Gerald Early

  • No Doubting Thomas

    Randall Kennedy’s Sellout: The Politics of Racial Betryal seems clearly a companion to his controversial Nigger: The Strange Career of a Troublesome Word, published in 2002. Not only are the format and length the same for both books, but they complement each other in theme. In the earlier work, Kennedy, a Harvard Law School professor and a leading African-American public intellectual, examines the rhetorical and cultural power of a word (nigger) and the concept it emblemizes of racial degradation, a word created by whites to stigmatize and marginalize blacks. In the new book, Kennedy examines


    I guess we really live for good writeups, but

    not at the sacrifice of our principles.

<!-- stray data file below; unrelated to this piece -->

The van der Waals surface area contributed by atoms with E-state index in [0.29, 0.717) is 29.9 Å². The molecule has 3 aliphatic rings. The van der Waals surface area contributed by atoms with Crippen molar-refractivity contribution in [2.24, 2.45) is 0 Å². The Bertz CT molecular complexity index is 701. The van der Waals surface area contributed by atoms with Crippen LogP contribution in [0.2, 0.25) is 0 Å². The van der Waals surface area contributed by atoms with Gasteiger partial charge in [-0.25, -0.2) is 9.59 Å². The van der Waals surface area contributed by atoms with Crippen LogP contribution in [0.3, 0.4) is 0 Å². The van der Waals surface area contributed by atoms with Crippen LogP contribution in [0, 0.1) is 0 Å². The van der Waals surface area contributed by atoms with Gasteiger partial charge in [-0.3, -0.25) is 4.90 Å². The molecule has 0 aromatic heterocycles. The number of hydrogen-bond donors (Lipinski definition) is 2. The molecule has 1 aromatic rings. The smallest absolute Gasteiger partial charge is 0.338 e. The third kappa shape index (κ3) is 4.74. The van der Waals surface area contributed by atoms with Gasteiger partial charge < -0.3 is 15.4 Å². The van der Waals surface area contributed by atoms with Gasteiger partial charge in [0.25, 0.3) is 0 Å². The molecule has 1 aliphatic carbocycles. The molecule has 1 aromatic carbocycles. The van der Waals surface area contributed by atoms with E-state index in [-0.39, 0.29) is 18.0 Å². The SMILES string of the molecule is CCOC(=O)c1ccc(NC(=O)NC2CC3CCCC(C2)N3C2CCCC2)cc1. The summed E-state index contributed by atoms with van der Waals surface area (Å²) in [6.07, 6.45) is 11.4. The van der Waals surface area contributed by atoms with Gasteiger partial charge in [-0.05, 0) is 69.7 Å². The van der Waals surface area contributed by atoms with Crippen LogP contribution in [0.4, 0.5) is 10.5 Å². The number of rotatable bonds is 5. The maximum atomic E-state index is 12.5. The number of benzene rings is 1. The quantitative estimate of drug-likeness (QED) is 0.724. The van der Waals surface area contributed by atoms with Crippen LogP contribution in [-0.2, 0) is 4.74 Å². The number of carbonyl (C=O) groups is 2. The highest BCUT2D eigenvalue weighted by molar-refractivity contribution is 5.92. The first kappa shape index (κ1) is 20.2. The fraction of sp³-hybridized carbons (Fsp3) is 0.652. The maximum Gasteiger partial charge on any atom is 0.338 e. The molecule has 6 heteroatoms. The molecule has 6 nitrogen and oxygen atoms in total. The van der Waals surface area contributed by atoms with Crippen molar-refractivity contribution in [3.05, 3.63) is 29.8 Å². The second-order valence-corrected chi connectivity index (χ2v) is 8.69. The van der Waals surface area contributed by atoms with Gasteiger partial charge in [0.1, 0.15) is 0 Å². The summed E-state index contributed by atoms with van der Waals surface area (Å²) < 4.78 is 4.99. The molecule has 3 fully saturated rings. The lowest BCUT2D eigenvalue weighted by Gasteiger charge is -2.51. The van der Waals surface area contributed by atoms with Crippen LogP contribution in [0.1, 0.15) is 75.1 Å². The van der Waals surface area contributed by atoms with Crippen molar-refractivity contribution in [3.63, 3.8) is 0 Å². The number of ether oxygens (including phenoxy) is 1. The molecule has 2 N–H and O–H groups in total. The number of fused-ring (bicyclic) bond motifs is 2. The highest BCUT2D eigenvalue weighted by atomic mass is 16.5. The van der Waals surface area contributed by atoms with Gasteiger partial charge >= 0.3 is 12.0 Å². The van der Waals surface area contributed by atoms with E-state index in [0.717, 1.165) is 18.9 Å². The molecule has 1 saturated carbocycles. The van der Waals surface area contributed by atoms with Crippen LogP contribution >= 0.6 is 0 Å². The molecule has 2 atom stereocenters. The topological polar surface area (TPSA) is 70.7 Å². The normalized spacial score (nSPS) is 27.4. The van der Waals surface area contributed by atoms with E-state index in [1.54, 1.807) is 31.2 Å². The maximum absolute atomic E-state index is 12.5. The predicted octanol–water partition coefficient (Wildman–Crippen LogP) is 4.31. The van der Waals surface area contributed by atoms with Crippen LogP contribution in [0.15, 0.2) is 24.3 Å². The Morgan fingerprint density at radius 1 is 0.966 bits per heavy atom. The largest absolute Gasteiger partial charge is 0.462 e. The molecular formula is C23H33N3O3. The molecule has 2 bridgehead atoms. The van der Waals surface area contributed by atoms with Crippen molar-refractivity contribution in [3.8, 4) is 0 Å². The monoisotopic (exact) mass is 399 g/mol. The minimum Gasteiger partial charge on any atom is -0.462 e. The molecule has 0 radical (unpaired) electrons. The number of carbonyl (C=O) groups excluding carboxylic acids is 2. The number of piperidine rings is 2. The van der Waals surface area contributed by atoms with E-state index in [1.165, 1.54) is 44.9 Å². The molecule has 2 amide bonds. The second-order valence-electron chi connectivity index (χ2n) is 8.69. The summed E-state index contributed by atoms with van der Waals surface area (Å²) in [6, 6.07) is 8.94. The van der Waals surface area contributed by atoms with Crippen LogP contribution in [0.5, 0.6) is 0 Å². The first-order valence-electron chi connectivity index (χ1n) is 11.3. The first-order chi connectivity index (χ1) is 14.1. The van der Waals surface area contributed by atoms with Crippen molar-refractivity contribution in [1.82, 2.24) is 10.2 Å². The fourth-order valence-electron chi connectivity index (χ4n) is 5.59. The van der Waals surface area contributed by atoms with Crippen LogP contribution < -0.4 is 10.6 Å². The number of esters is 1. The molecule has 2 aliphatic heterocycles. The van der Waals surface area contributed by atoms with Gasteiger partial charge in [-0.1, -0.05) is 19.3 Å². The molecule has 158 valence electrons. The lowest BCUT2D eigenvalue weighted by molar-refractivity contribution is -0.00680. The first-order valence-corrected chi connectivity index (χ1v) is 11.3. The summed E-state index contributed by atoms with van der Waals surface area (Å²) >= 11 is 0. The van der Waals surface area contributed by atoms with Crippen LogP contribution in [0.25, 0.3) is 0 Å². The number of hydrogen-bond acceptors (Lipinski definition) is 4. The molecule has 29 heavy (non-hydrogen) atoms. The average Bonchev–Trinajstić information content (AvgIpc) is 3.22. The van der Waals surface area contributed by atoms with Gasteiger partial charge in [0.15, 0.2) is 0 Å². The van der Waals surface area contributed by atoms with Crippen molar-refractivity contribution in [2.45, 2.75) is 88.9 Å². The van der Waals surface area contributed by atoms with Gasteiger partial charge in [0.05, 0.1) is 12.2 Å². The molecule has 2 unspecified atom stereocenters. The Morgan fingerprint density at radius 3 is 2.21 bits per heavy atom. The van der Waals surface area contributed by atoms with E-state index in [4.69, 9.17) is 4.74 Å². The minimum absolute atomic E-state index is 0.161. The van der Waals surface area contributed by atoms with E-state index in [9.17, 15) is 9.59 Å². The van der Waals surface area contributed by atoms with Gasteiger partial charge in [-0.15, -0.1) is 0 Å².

—Jackie Robinson to Caroline

    Wallerstein, January 3, 1956

    It is clear that by the time Jackie Robinson’s final autobiography, I Never Had It Made, appeared, in 1972, the year he died, he saw himself as more than a star athlete. Over half the book is devoted to his career after baseball, when he became something of a black man of affairs or, in the tradition of black propagandists like Hubert H. Harrison and W. E. B. DuBois, a

  • Empty Handed

    Perhaps it would have been more of a surprise, in retrospect, had Tommie Smith not done what he did at the 1968 Summer Olympic Games, considering the times. In April, Martin Luther King Jr. was assassinated, an event that triggered rioting and rebellion in major cities across the United States and for many, black and white, signaled the end of the best hope of the civil rights movement. In June, Senator Robert Kennedy, campaigning for the Democratic presidential nomination, was murdered in Los Angeles after winning the California primary. He was running because President Lyndon Johnson had